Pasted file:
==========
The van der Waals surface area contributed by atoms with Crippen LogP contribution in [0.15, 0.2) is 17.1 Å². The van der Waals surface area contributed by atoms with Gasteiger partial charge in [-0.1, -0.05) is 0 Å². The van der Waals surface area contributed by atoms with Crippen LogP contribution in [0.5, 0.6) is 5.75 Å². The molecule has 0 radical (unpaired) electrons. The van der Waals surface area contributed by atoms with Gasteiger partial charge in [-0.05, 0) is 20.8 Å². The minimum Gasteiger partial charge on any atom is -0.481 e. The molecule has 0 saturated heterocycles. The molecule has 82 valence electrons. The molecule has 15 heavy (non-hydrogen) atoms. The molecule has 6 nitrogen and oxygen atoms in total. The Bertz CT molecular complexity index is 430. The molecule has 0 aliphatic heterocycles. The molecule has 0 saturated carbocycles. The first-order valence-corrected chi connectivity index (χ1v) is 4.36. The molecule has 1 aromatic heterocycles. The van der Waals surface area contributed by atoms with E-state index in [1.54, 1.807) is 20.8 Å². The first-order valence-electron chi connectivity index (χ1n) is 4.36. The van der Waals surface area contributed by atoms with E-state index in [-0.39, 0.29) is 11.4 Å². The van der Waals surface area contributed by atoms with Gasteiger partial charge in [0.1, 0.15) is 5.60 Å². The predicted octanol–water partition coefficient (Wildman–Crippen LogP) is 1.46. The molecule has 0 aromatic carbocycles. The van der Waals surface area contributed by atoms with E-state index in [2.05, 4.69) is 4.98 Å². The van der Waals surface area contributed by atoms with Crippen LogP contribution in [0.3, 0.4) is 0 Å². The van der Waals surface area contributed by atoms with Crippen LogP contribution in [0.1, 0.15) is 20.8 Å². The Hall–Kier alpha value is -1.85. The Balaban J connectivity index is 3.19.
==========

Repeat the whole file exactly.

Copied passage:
The van der Waals surface area contributed by atoms with Crippen LogP contribution in [0.15, 0.2) is 17.1 Å². The van der Waals surface area contributed by atoms with Gasteiger partial charge in [-0.1, -0.05) is 0 Å². The van der Waals surface area contributed by atoms with Crippen LogP contribution in [0.5, 0.6) is 5.75 Å². The molecule has 0 radical (unpaired) electrons. The van der Waals surface area contributed by atoms with Gasteiger partial charge in [-0.05, 0) is 20.8 Å². The minimum Gasteiger partial charge on any atom is -0.481 e. The molecule has 0 saturated heterocycles. The molecule has 82 valence electrons. The molecule has 15 heavy (non-hydrogen) atoms. The molecule has 6 nitrogen and oxygen atoms in total. The Bertz CT molecular complexity index is 430. The molecule has 0 aliphatic heterocycles. The molecule has 0 saturated carbocycles. The first-order valence-corrected chi connectivity index (χ1v) is 4.36. The molecule has 1 aromatic heterocycles. The van der Waals surface area contributed by atoms with E-state index in [1.54, 1.807) is 20.8 Å². The first-order valence-electron chi connectivity index (χ1n) is 4.36. The van der Waals surface area contributed by atoms with E-state index in [-0.39, 0.29) is 11.4 Å². The van der Waals surface area contributed by atoms with Gasteiger partial charge in [0.1, 0.15) is 5.60 Å². The predicted octanol–water partition coefficient (Wildman–Crippen LogP) is 1.46. The molecule has 0 aromatic carbocycles. The van der Waals surface area contributed by atoms with E-state index in [2.05, 4.69) is 4.98 Å². The van der Waals surface area contributed by atoms with Crippen LogP contribution in [0.3, 0.4) is 0 Å². The van der Waals surface area contributed by atoms with Crippen LogP contribution in [0.1, 0.15) is 20.8 Å². The Hall–Kier alpha value is -1.85. The Balaban J connectivity index is 3.19.